Primitive steam engines were used in Britain during the 17th century to pump water out of mines. In 1765 Scottish inventor, James Watt, worked on the earlier improvements of steam engine and increased the efficiency of steam pumping engines by adding a separate condenser. In 1781 he designed a machine to rotate a shaft rather than generate the up-and-down motion of a pump. The engine is known as double-acting because the low-pressure steam works alternatively on the two sides of the piston. By this means a regular rotatory movement can be produced, something previously not possible. The centrifugal governor, another of Watt’s inventions, regulates the engine speed. As the engine accelerates, the governor reduces the steam feed and thereby slows the engine. Conversely, if the engine slows down, the governor increases the steam feed and the engine accelerates.
Watt steam engine became a primary power source in paper mills, flour mills, cotton mills, iron mills, distilleries, canals, and waterworks, making Watt a wealthy man.
Steam Locomotive during the Industrial Revolution Inventions
Richard Trevithick, a British engineer, is widely recognized as the steam railway locomotive inventor in 1803 as James Watt himself rejected the concept of the steam railway locomotive, an application of the steam engine. Trevithick made his engine by turning paddle wheels to propel a barge and to operate a dredger. Trevithick’s engine scored well during the Industrial Revolution as it generated greater power and was operating at higher pressures than Watt’s less-efficient design. The Active was the first steam-powered locomotive to carry paying passengers, designed by George Stephenson, an English engineer in 1825. Later the Rocket was designed in 1830 by Stephenson and his son for a new passenger railroad line between Liverpool and Manchester. It achieved a speed of 36 miles (58 km) per hour.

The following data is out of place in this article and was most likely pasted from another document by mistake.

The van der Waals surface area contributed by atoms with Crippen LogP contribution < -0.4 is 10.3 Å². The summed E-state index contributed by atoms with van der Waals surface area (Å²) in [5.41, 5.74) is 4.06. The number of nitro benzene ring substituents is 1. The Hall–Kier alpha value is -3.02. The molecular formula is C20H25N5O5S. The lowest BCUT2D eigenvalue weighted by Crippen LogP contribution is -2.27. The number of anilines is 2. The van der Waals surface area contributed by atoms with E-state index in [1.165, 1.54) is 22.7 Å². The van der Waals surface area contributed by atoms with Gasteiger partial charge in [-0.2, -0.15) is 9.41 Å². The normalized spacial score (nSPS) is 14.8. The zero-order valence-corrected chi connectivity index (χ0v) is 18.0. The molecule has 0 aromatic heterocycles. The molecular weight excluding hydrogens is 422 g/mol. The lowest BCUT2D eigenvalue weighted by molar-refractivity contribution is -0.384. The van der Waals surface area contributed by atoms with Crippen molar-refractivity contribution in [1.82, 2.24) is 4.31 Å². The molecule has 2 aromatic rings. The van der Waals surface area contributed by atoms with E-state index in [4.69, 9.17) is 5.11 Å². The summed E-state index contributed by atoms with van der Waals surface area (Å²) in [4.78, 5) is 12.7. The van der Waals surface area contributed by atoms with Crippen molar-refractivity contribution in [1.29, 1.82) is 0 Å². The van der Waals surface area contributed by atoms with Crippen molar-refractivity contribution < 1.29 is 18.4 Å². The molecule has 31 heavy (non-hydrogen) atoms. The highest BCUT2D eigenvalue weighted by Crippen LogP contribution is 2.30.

During the late 18th and early 19th centuries, Steamboats and other steamships were pioneered. Robert Fulton, an American engineer was the first to design a commercially successful paddle steamer in 1807, the North River Steamboat, and traveled up the Hudson River at a speed of about 5 miles (8 km) per hour. Later, larger steamboats like the Savannah and the Atlantic Ferry were designed to travel hundreds of miles, even a transoceanic voyage, to deliver cargo as well as passengers.
Other Inventions include Steam vehicles, Steam-powered flywheel, and many more did only a mediocre job or even lesser.
Steam did play a vital role during the Industrial Revolution yet steam couldn’t beat up water power initially. The water power remained the world’s greatest soul power. Only after the industrial revolution, steam power showed off immensely. Not just showed off, it changed the world – head over heels. This source of power made industrialized nations in no time, the US, a dominant power source. Bragging is not over yet, steam-powered mills produced four times the power of water-powered mills, now it’s inevitable to grow, Urbanization, increasing infrastructure, population growth, localization, and whatnot.
Thanks to Hero of Alexandria, a Greek mathematician, and physician who saw the potential of Steam by his demonstration of aeolipile back then in 1st century A.D.
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|Hero of Alexandria|
|Iron and coal|
|heart to build up an engine|
|building heavy machinery|
|increased the efficiency of steam pumping|
|adding a separate condenser|
|Watt steam engine|
|primary power source|
|steam railway locomotive|
|carry paying passengers|
|36 miles (58 km) per hour|
|after the industrial revolution|
|changed the world|